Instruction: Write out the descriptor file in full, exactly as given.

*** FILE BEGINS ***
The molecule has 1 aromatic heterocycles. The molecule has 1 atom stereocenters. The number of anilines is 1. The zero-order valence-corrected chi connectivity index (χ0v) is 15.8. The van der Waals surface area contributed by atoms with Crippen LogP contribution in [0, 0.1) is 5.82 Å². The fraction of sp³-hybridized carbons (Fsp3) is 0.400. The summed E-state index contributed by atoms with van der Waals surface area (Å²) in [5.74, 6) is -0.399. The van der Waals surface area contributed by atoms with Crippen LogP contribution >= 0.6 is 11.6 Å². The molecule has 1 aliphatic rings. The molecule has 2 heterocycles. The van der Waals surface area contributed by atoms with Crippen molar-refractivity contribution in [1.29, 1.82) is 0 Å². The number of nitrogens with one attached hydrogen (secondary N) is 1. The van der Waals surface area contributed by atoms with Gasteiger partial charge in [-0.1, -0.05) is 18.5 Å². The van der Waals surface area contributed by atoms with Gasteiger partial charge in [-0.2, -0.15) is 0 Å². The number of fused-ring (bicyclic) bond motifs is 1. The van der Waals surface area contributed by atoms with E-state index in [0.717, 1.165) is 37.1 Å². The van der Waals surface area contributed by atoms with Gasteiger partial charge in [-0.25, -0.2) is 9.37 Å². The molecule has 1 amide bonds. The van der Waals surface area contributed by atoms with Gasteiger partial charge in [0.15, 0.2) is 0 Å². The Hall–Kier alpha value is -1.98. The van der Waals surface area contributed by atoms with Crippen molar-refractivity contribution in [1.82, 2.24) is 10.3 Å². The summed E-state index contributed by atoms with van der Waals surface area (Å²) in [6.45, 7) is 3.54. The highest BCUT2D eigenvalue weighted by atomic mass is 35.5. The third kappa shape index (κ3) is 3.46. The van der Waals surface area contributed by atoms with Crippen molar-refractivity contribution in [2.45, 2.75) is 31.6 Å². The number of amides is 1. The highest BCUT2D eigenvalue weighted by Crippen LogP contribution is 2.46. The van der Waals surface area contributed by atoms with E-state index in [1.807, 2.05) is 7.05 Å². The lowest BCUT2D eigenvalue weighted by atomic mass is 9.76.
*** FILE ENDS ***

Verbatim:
The molecule has 1 aromatic heterocycles. The molecule has 1 atom stereocenters. The number of anilines is 1. The zero-order valence-corrected chi connectivity index (χ0v) is 15.8. The van der Waals surface area contributed by atoms with Crippen LogP contribution in [0, 0.1) is 5.82 Å². The fraction of sp³-hybridized carbons (Fsp3) is 0.400. The summed E-state index contributed by atoms with van der Waals surface area (Å²) in [5.74, 6) is -0.399. The van der Waals surface area contributed by atoms with Crippen LogP contribution >= 0.6 is 11.6 Å². The molecule has 1 aliphatic rings. The molecule has 2 heterocycles. The van der Waals surface area contributed by atoms with Crippen molar-refractivity contribution in [1.29, 1.82) is 0 Å². The number of nitrogens with one attached hydrogen (secondary N) is 1. The van der Waals surface area contributed by atoms with Gasteiger partial charge in [-0.1, -0.05) is 18.5 Å². The van der Waals surface area contributed by atoms with Gasteiger partial charge in [-0.2, -0.15) is 0 Å². The number of fused-ring (bicyclic) bond motifs is 1. The van der Waals surface area contributed by atoms with E-state index in [0.717, 1.165) is 37.1 Å². The van der Waals surface area contributed by atoms with Gasteiger partial charge in [-0.25, -0.2) is 9.37 Å². The molecule has 1 amide bonds. The van der Waals surface area contributed by atoms with Gasteiger partial charge in [0.15, 0.2) is 0 Å². The Hall–Kier alpha value is -1.98. The van der Waals surface area contributed by atoms with Crippen molar-refractivity contribution in [1.82, 2.24) is 10.3 Å². The summed E-state index contributed by atoms with van der Waals surface area (Å²) in [6.45, 7) is 3.54. The highest BCUT2D eigenvalue weighted by atomic mass is 35.5. The third kappa shape index (κ3) is 3.46. The van der Waals surface area contributed by atoms with Crippen molar-refractivity contribution in [2.45, 2.75) is 31.6 Å². The number of amides is 1. The highest BCUT2D eigenvalue weighted by Crippen LogP contribution is 2.46. The van der Waals surface area contributed by atoms with E-state index in [1.807, 2.05) is 7.05 Å². The lowest BCUT2D eigenvalue weighted by atomic mass is 9.76.